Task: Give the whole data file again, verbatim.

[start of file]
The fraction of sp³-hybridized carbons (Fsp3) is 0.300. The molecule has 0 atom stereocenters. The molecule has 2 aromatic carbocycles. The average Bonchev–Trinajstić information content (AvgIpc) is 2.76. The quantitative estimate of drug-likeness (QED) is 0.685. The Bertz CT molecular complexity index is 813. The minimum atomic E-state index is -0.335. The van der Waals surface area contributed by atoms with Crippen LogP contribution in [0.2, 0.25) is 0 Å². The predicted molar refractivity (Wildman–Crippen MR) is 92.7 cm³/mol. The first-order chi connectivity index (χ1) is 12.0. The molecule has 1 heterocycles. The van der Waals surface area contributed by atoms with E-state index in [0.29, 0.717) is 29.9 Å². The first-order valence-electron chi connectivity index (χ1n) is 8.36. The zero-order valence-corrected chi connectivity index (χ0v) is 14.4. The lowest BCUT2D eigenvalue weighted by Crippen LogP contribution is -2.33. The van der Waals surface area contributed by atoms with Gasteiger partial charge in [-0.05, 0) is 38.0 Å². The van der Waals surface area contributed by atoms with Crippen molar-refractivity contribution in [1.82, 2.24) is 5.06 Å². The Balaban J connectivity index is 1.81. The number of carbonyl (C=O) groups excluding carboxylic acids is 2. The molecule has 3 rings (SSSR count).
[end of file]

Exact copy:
The fraction of sp³-hybridized carbons (Fsp3) is 0.300. The molecule has 0 atom stereocenters. The molecule has 2 aromatic carbocycles. The average Bonchev–Trinajstić information content (AvgIpc) is 2.76. The quantitative estimate of drug-likeness (QED) is 0.685. The Bertz CT molecular complexity index is 813. The minimum atomic E-state index is -0.335. The van der Waals surface area contributed by atoms with Crippen LogP contribution in [0.2, 0.25) is 0 Å². The predicted molar refractivity (Wildman–Crippen MR) is 92.7 cm³/mol. The first-order chi connectivity index (χ1) is 12.0. The molecule has 1 heterocycles. The van der Waals surface area contributed by atoms with E-state index in [0.29, 0.717) is 29.9 Å². The first-order valence-electron chi connectivity index (χ1n) is 8.36. The zero-order valence-corrected chi connectivity index (χ0v) is 14.4. The lowest BCUT2D eigenvalue weighted by Crippen LogP contribution is -2.33. The van der Waals surface area contributed by atoms with Gasteiger partial charge in [-0.05, 0) is 38.0 Å². The van der Waals surface area contributed by atoms with Crippen molar-refractivity contribution in [1.82, 2.24) is 5.06 Å². The Balaban J connectivity index is 1.81. The number of carbonyl (C=O) groups excluding carboxylic acids is 2. The molecule has 3 rings (SSSR count).